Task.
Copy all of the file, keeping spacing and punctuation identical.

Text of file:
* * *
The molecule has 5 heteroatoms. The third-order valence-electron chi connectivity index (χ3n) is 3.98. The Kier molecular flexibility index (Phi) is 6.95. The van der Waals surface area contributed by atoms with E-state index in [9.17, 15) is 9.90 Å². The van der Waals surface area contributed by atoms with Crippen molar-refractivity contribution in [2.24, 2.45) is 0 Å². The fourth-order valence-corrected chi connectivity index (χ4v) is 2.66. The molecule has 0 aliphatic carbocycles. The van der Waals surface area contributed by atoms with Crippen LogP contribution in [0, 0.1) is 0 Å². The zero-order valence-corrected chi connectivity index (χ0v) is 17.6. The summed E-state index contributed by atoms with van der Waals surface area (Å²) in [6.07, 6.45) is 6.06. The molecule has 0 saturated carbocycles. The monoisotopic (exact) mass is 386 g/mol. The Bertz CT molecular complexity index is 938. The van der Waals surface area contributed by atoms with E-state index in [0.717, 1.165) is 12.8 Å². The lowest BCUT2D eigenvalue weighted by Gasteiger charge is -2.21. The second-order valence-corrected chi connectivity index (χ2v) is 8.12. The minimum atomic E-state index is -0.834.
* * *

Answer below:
The molecule has 5 heteroatoms. The third-order valence-electron chi connectivity index (χ3n) is 3.98. The Kier molecular flexibility index (Phi) is 6.95. The van der Waals surface area contributed by atoms with E-state index in [9.17, 15) is 9.90 Å². The van der Waals surface area contributed by atoms with Crippen molar-refractivity contribution in [2.24, 2.45) is 0 Å². The fourth-order valence-corrected chi connectivity index (χ4v) is 2.66. The molecule has 0 aliphatic carbocycles. The van der Waals surface area contributed by atoms with Crippen LogP contribution in [0, 0.1) is 0 Å². The zero-order valence-corrected chi connectivity index (χ0v) is 17.6. The summed E-state index contributed by atoms with van der Waals surface area (Å²) in [6.07, 6.45) is 6.06. The molecule has 0 saturated carbocycles. The monoisotopic (exact) mass is 386 g/mol. The Bertz CT molecular complexity index is 938. The van der Waals surface area contributed by atoms with E-state index in [0.717, 1.165) is 12.8 Å². The lowest BCUT2D eigenvalue weighted by Gasteiger charge is -2.21. The second-order valence-corrected chi connectivity index (χ2v) is 8.12. The minimum atomic E-state index is -0.834.